[CentOS-devel] Balancing the needs around the CentOS platform

Tue Dec 22 20:58:58 UTC 2020
Mark Mielke <mark.mielke at gmail.com>

On Tue, Dec 22, 2020 at 2:01 PM Matthew Miller <mattdm at mattdm.org> wrote:
> On Mon, Dec 21, 2020 at 04:53:02PM -0800, Gordon Messmer wrote:
> > I've been meaning to ask Red Hat if there are programs for vendors
> > that need to build software for RHEL, but I haven't yet. I believe
> > that EPEL has used CenOS as its build root in the past, so I assume
> > this is something that they'll need to solve for.  For now, that's
> > one of the exceptions that stands out when I say that I expect
> > CentOS Stream to be better for most purposes.
> Please do ask -- either through your channels or through the
> centos-questions at redhat.com address. This is definitely one of the areas
> being looked at.

If the goal is purely for qualifying a solution on Red Hat Enterprise
Linux, they have these:


These "Not-For-Resale" subscriptions can be used for specific use
cases related to "customer test". The problem is that the criteria
around these subscriptions is very specific, and to ensure ethical and
legal compliance, it basically means sectioning off a set of machines
to be for RHEL qualification only. It does not address the rest of the
environment, and the subscription model remains a problem for the rest
of the environment, which leads to the following result:

1. RHEL for production use cases that require RHEL, with no real
incentive for for expanding this beyond the absolute minimum.

2. Something else for primary development, particularly including
large workstations and build / test farms. CentOS? CentOS Stream?
Oracle Linux? Rocky? Ubuntu? ...

3. NFR as a sectioned off part of the environment that is specifically
for the "customer test" / "qualification" scenarios that the NFR
subscription permits.

The part that makes me sad is #2. If I sound angry, or frustrated in
my posts - it is because Red Hat literally does not want *some* money
from #2, and this is beyond comprehension for me. They have an
all-or-nothing approach which is contrary to other popular
distributions, which consequently makes other distributions more
appealing. Oracle Linux and Ubuntu make the software releases free,
but the support optional. This then opens the door for negotiations on
support, so that you can individually subscribe systems, or you can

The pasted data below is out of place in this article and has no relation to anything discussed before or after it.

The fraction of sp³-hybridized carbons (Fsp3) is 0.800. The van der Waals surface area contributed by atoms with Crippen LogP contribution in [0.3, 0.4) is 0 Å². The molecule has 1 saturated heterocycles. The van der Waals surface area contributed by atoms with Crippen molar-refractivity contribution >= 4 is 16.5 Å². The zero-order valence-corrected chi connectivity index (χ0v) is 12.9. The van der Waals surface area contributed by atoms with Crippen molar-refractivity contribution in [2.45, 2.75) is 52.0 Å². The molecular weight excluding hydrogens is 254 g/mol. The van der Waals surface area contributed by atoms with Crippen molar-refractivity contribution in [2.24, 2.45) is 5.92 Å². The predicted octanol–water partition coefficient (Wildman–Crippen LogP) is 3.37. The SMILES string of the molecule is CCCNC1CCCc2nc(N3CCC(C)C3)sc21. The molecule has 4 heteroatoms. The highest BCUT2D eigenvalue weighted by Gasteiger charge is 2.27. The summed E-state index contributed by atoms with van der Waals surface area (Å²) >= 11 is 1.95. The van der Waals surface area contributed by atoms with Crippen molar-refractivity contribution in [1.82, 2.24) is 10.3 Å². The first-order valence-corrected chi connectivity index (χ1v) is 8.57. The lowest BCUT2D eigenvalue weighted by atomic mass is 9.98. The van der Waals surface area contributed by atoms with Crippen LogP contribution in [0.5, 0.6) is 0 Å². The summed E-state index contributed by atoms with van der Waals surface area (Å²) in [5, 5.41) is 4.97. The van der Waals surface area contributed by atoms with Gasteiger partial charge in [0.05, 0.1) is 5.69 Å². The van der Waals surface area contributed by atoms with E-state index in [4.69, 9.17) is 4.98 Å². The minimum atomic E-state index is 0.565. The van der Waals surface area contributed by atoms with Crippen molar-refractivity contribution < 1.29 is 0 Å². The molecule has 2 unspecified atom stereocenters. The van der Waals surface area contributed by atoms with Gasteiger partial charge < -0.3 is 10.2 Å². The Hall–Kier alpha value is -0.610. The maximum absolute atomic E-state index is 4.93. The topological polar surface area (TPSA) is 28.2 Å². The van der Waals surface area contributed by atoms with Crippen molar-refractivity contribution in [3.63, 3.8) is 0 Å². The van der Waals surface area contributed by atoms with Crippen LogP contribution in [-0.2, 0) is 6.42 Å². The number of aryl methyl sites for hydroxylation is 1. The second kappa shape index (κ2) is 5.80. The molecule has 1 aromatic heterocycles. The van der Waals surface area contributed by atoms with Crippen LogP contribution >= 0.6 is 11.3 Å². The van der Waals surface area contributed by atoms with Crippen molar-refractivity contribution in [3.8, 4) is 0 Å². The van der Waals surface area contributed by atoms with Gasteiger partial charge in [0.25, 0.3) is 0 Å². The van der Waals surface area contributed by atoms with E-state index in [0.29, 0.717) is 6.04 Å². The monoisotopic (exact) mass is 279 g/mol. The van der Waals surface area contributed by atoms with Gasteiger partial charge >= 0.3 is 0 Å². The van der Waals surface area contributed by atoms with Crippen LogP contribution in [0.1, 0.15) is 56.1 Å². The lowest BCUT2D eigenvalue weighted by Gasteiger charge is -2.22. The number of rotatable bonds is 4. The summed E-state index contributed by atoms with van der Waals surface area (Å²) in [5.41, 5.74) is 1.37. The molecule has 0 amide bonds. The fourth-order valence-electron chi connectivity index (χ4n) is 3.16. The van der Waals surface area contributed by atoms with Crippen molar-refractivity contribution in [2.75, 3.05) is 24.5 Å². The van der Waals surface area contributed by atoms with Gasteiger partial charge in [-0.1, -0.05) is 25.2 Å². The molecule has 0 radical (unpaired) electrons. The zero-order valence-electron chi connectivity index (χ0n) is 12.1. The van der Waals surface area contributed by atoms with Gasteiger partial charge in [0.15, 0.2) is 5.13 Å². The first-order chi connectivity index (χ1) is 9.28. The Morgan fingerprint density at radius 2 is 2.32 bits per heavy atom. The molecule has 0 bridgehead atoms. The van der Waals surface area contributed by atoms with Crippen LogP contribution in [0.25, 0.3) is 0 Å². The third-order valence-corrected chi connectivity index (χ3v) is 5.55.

come to a deal on "all systems". Red Hat is not willing to make a deal
for "all systems". This makes it really difficult to sell the company
on why we should choose RHEL for #2. Red Hat wants to *sell* us free
software, including free software that we contributed to. They are not
selling access to their incredible people that work for them - they
are selling software. That's what the subscription model boils down
to, and that is why I say their subscription model is fundamentally

"Red Hat" is a big company. It's not fair to attribute every
motivation to every person. There are a huge number of people in Red
Hat that are struggling with what is happening, and trying to
reconcile the situation in their own heads. Things like "well, maybe
CentOS 8 Stream is better!" is an example of this reconciling in
action. But, just look at the quotes in this article that are quite
believable, that explain what is really going on here:


In particular:

"A former Red Hat executive confided, "CentOS was gutting sales. The
customer perception was 'it's from Red Hat and it's a clone of RHEL,
so it's good to go!' It's not. It's a second-rate copy." From where,
this person sits, "This is 100% defensive to stave off more losses to

Still another ex-Red Hat official said. If it wasn't for CentOS, Red
Hat would have been a 10-billion dollar company before Red Hat became
a billion-dollar business."

This is about business models and money. It may be that CentOS 8
Stream was a successful negotiation to prevent Red Hat Exec from
completely eliminating CentOS, but the driving force that started this
all was Red Hat taking over CentOS by becoming a principal owner of
it, and then cancelling it.

I don't want Red Hat to be free. However, I don't accept that Red Hat
can define whatever price they wish, and we should automatically
consider it a bargain. Just as Red Hat is a business, making business
decisions, the "users" that they disdain are also part of businesses,
making business decisions:

"Red Hat hasn't been talking about this aspect much at all, but Mike
McGrath, Red Hat's VP of Linux Engineering, let the cat out of the bag
in an interview with Christine Hall in ITPro Today. "I would say the
big one for us was that CentOS itself was not actually providing that
much usefulness to Red Hat. Most of the communities we set up, Fedora,
for example, do have a lot of bidirectional community involvement.
Unfortunately, CentOS was never like that. It was always a community
of users, so that contribution model was mostly one way.""

Mark Mielke <mark.mielke at gmail.com>